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Gloria Wong-Padoongpatt, Ph.D.

Assistant Professor

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Research Interests

Gloria Wong-Padoongpatt’s research focuses on the mental health issues among marginalized individuals. Her primary line of research examines the stressful effects of microaggressions, a form of everyday discrimination. She investigates the impact, mechanisms, and individual variations in stress responses to these everyday slights and denigrations. Gloria’s research program on microaggressions addresses three major gaps: 1) experimentally tests if marginalized individuals experience stress from microaggressions, 2) examines threats to self-concepts as possible mediators of microaggression-generated stress, and 3) investigates individual differences in personality traits as moderators of the microaggression effect.  Gloria’s secondary line of research examines ethnic and gender differences in risk-factors for addictions, mainly gambling addiction. This research program has three specific aims: 1) assess the patterns of gambling behavior and the co-morbidity of gambling problems with other psychological problems among the different marginalized populations, 2) determine whether the psychosocial risk factors associated with gambling are specifically related to gambling or are generically related to any mental health disorder, and 3) examine novel and understudied risk factors for gambling.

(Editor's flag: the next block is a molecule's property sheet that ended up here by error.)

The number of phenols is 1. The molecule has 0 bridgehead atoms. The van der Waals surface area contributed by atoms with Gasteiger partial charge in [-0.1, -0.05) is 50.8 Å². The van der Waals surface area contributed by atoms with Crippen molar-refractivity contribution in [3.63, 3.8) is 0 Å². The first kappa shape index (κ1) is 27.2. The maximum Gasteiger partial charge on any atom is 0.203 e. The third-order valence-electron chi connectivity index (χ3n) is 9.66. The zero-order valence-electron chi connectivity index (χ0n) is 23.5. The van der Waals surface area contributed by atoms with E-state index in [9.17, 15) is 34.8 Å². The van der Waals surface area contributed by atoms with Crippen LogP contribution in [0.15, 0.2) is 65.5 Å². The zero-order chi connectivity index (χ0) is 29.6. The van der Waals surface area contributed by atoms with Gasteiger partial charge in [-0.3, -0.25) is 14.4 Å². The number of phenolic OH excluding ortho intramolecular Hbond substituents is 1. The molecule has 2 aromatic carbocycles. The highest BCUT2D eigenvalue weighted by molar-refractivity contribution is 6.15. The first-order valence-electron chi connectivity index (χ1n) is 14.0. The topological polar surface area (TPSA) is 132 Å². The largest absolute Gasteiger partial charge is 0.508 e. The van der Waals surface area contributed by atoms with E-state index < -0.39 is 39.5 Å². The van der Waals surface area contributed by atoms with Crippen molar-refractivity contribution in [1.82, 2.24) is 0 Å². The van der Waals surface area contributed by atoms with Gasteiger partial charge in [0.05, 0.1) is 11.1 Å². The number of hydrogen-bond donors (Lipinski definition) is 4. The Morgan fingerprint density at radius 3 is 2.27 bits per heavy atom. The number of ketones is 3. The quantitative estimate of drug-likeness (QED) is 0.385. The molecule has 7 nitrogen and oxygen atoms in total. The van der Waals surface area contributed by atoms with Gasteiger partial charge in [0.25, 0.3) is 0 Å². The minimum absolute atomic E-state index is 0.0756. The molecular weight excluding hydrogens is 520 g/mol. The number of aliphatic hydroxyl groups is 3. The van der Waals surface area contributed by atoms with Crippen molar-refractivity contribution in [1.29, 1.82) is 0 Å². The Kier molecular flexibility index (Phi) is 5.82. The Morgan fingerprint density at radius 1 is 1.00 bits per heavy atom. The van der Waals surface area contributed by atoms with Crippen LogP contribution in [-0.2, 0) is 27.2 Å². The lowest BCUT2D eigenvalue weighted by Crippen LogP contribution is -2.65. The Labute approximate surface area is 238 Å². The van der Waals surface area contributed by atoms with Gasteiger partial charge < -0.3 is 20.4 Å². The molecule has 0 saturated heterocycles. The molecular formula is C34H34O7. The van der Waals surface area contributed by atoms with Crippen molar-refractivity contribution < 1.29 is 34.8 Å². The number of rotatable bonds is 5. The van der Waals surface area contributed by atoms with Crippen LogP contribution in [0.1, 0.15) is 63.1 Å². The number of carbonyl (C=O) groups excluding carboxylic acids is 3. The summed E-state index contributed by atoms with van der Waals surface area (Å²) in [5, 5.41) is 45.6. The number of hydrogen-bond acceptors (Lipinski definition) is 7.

Gloria received her bachelor's degree in psychology from the University of California, San Diego and her doctoral degree in social/personality psychology from the University of California, Davis.